This last weekend at BookCamp TO has really got me and my fellow BookNetters percolating. One particular question that keeps coming up? What are the new business models that turn digital from into deep, dark and dangerous to exciting and (gasp) profitable?
To start fleshing out the question, I’ll be posting mini ‘case studies’ intermittently. I will mine the depths of the Internet (or at least my Google searches and address book contacts) so you don’t have to. Gratitude can be expressed in cookies mailed to 215 Spadina—or just by reading and commenting on these posts. Think what I’m saying is crazy? Or so crazy it just might work? If I know anything about blogs, I know that’s what the comment button is for! That, and the only made-up word I dislike more than blogosphere is tweeple. But back to business models…
Today’s post is about Symtext, a company that promises to deliver “Liquid Textbooks” for higher ed. students. There is something personally tantalizing about this promise—during my halcyon days as a philosophy undergrad, I searched Guelph’s Albion bar high and low for liquid textbooks but only found Liquid Bravery (which, oddly, nearly always walked in with Liquid Bad Judgment and left me every time with only Solid Pain).
Symtext’s version of Liquid Textbooks gives students (or instructors) a platform where they can select content from a multitude of publishers in a variety of formats (book chapters, podcasts, video etc) to create a customized eText with everything they need and nothing they don’t. Publisher gets paid, prof doesn’t get chased by Access Copyright and students has more money to spend at the Albion—everybody wins.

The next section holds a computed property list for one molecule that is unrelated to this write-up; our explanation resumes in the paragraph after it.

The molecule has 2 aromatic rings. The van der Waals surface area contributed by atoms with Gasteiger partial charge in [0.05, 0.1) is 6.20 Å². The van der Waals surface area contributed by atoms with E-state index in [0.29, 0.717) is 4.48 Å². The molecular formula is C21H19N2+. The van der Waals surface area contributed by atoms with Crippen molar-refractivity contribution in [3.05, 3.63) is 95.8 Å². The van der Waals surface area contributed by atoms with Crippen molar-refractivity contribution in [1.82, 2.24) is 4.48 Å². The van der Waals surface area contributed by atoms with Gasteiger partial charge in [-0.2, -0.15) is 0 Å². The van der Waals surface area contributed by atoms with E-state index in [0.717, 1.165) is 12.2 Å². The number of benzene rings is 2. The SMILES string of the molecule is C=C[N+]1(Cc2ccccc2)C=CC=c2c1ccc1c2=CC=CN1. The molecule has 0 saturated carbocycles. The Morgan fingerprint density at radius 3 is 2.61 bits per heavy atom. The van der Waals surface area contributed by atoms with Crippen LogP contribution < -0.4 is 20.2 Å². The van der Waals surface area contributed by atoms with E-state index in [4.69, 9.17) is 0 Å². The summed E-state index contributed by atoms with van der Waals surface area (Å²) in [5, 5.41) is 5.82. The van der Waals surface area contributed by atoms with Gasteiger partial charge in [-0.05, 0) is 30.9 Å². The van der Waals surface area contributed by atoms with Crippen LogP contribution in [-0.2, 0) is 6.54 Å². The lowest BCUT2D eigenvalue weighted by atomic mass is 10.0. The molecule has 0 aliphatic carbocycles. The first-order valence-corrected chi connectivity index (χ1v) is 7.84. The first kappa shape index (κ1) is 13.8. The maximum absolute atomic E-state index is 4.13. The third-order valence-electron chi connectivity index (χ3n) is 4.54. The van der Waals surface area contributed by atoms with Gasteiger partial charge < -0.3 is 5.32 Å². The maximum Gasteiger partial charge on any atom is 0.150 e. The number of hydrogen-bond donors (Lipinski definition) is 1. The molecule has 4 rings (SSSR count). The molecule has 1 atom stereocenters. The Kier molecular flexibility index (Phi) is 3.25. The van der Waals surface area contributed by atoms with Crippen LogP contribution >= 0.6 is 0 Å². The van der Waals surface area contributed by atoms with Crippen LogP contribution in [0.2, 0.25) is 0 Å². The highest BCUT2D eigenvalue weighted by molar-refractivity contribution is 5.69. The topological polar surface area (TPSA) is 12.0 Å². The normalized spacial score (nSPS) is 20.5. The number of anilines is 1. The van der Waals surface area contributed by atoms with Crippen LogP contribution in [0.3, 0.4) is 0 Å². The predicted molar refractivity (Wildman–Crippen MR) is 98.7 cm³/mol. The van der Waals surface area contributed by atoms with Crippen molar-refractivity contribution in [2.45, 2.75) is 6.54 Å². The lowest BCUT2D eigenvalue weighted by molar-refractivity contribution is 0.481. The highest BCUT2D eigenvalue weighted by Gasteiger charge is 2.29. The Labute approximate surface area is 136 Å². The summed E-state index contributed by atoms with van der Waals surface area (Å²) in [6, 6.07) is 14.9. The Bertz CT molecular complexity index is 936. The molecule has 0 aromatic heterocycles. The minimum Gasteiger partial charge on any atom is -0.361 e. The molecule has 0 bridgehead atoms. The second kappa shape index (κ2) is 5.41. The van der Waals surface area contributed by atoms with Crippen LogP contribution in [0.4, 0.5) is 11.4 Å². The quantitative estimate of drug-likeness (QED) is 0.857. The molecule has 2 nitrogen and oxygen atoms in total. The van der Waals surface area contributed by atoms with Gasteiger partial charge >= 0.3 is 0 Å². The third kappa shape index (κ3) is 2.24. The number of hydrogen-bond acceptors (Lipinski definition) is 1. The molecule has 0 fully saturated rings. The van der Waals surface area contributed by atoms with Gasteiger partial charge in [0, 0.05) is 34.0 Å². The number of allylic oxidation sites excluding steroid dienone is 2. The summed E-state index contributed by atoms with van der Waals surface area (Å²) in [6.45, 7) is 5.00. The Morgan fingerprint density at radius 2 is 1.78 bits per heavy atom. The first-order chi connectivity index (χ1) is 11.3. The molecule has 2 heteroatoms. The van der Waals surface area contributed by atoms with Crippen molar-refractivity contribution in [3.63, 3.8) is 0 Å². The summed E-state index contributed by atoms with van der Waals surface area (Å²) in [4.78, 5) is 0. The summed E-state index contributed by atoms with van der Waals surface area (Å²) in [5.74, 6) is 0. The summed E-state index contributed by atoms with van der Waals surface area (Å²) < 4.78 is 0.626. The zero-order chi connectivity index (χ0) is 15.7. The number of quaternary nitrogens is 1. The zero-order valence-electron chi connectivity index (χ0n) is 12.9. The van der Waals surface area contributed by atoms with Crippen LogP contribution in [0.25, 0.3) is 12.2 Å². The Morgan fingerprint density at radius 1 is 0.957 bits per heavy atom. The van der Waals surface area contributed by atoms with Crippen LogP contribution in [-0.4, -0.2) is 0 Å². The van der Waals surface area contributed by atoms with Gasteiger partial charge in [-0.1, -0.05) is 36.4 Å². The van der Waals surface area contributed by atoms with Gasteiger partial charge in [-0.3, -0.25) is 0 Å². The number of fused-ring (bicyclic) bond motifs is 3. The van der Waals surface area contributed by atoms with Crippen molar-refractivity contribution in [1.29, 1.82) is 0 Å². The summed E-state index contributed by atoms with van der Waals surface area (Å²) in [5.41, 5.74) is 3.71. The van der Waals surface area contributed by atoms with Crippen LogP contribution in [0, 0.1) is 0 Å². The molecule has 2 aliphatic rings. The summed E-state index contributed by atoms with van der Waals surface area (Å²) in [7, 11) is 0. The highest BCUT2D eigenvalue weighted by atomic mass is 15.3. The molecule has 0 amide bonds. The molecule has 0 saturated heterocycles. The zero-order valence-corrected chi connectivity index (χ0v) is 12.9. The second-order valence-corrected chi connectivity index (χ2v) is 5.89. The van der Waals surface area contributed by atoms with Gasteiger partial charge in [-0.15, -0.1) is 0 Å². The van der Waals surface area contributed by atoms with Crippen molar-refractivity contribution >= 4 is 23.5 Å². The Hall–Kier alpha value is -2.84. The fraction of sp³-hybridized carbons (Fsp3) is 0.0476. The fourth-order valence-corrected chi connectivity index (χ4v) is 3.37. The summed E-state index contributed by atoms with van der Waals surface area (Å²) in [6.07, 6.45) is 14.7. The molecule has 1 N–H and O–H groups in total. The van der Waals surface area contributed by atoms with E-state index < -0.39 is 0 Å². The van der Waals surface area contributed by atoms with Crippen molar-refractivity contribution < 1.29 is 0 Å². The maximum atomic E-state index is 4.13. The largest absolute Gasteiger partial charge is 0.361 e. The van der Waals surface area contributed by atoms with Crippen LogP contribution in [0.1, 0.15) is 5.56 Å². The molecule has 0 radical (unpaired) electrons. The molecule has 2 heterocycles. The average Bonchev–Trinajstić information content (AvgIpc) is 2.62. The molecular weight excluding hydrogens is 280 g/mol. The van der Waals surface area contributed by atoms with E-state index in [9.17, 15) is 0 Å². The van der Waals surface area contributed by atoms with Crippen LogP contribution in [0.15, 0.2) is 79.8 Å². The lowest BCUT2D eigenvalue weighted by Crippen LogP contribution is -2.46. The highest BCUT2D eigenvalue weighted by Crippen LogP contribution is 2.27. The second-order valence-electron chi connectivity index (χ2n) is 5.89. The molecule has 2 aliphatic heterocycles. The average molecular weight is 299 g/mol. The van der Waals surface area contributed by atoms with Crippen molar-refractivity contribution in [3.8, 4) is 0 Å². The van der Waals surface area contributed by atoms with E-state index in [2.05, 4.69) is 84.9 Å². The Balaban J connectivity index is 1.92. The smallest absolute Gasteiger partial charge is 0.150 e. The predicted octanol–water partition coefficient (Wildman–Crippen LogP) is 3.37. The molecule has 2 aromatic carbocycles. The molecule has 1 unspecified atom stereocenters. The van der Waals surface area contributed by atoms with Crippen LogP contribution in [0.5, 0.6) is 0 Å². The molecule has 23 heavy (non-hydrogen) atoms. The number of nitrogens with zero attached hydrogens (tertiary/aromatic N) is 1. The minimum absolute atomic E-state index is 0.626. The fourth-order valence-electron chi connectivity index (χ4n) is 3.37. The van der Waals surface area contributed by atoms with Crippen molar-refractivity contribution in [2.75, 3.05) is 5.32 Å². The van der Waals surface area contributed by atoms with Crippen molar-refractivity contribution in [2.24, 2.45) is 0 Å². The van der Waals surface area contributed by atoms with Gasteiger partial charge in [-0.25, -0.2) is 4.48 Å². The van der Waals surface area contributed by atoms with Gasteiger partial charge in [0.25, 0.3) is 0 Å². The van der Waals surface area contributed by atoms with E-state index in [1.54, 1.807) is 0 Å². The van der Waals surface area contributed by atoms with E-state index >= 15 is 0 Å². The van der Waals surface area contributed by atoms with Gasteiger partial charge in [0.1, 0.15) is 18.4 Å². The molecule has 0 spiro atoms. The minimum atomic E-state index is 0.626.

There are two ways for publishers to participate (I’m quoting now from Symtext’s site:
- In the first model, publishers contribute content to our repository within a permissions agreement… The publisher sets the terms (prices, permissions and other conditions) concerning use of its clips.
- In the second model, Publishers private label our platform to remix their own titles. In this model, we provide Publishers with software and services enabling them to directly generate new value by creating and commercializing new works from existing titles.
Either way, as a publisher, you’re in charge of the pricing structure. You decide how your authors are paid for what as well as what you need to make in order for this to be viable.
It’s a higher ed strategy, to be sure, though there may be some applications to the world of fiction and definitely there’s something here for non-narrative non-fiction.
My questions—you’re losing the ability to put out new annual editions…so is updated material given a price tag? Or do readers buy a license to content which allows them to have access to all updates? On the one hand, publishers and authors continue to do the work of creating quality product without getting paid. On the other, students have to keep shelling out whenever content is changed.
Applications for trade? Has anyone worked with the Symtext platform? The Comments box is now open for business!